Seven in 10 couples fail to discuss pension savings during a divorce, leaving millions of women worse off in retirement.
New research shows that more than half of married couples (56%) are willing to fight for a share of jointly owned property while more than a third (36%) wanted to split combined savings during a divorce. In comparison, less than one in 10 (9%) were concerned about separating pension savings. This is despite the average married couple’s pension pot standing at £132,000.
Scottish Widows conducted the study and said that women are more likely to emerge from the divorce financially worse off than men, with women accumulatively losing out on pension payments to the value of £5 billion a year.
The research found that women were generally less prepared for retirement than men, with just 52% saving enough for retirement compared to 59% of men.
This figure drops to 49% for divorced women, a quarter of which said they were unable to save anything into a pension. Meanwhile 12% of divorced men were unable to save for retirement.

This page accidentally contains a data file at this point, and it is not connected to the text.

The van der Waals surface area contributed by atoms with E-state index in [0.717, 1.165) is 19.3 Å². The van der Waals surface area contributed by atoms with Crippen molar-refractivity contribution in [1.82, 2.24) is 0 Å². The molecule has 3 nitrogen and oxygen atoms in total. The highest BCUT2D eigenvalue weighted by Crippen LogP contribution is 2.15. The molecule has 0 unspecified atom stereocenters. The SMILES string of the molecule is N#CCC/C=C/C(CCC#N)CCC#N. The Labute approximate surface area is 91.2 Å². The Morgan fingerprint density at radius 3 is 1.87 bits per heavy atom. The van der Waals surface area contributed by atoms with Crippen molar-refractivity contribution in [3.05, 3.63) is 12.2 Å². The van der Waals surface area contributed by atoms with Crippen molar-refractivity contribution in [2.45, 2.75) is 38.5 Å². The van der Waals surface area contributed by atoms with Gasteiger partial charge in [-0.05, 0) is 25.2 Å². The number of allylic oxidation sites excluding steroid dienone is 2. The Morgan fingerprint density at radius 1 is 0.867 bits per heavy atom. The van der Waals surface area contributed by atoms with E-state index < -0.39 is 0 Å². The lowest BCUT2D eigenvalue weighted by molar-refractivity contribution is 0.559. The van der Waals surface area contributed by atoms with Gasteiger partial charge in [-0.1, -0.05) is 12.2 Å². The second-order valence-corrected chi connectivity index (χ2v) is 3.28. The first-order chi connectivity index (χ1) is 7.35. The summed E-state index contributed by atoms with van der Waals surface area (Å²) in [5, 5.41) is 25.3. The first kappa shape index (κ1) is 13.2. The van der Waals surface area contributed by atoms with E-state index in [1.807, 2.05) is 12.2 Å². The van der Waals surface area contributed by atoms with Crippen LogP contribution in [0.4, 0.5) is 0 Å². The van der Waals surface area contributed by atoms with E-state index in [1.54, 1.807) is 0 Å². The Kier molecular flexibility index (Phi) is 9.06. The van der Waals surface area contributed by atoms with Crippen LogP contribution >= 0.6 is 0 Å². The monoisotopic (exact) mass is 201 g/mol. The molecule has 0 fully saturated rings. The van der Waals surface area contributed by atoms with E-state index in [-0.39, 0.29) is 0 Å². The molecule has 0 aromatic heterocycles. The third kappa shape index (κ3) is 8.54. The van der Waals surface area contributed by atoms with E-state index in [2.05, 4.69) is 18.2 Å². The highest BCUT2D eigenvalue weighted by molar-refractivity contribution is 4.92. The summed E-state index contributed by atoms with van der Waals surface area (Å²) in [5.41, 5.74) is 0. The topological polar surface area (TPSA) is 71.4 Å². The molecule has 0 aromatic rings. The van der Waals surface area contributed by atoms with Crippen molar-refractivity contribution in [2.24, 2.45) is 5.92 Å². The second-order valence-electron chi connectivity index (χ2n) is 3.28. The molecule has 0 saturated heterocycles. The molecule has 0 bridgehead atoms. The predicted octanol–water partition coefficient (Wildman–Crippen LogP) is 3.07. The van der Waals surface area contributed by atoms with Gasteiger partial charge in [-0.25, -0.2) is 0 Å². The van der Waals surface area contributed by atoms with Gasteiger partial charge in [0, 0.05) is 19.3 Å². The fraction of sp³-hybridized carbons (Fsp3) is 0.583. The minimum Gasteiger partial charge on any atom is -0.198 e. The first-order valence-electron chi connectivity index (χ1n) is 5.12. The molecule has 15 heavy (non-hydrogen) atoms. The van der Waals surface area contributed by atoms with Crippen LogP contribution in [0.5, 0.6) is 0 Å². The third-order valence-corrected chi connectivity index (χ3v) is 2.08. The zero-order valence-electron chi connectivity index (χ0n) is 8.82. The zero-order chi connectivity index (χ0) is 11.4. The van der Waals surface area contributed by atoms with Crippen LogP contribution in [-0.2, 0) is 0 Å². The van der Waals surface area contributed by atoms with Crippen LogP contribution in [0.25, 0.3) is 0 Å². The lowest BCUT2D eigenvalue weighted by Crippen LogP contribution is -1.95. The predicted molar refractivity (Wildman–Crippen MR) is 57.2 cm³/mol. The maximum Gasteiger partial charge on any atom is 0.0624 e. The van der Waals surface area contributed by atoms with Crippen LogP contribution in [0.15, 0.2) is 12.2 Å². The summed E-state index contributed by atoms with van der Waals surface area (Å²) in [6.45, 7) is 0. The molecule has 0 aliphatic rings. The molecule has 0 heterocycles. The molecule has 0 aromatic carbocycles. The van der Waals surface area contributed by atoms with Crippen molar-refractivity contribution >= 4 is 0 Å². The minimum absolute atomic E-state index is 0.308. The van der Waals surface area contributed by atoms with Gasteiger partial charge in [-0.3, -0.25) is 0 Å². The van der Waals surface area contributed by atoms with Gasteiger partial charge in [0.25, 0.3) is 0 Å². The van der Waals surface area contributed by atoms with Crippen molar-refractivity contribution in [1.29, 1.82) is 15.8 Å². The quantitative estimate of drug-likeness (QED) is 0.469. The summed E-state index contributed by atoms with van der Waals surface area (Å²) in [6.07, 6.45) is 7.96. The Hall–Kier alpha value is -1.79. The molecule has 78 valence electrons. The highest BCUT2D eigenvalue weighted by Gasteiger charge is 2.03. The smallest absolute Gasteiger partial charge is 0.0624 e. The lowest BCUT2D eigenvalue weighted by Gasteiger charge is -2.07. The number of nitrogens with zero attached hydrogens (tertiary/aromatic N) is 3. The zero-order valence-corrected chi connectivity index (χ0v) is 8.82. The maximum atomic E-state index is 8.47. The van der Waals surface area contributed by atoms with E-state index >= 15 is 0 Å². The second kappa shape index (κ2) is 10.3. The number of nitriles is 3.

The pension firm believes the disparity in pension savings following a divorce is due to the gender pay gap, maternity leave and career breaks, all of which can have an impact on women’s lifelong earning potential.
With many married women reducing their working hours or leaving the workforce completely so they can raise children, saving for retirement can become difficult and, if women have no income of their own, impossible.
The research found that 10% of divorced women were left relying completely on the state pension following their split with their spouse.
If a divorcing couple wants to split the pension or one spouse wishes to gain access to their former partner’s, what are the options?
Pension sharing allows divorcees to get a share of their ex-spouse’s pensions. A ‘pension sharing order’ will need to be obtained from court.
Pension offsetting enables those going through a divorce to take another asset instead of the pension. This could include a home, high-value asset or business. This does not require a court order.
Pension attachment lets divorcees get a share of the pension, either as income or a lump sum. A ‘pension attachment order’ is required from court.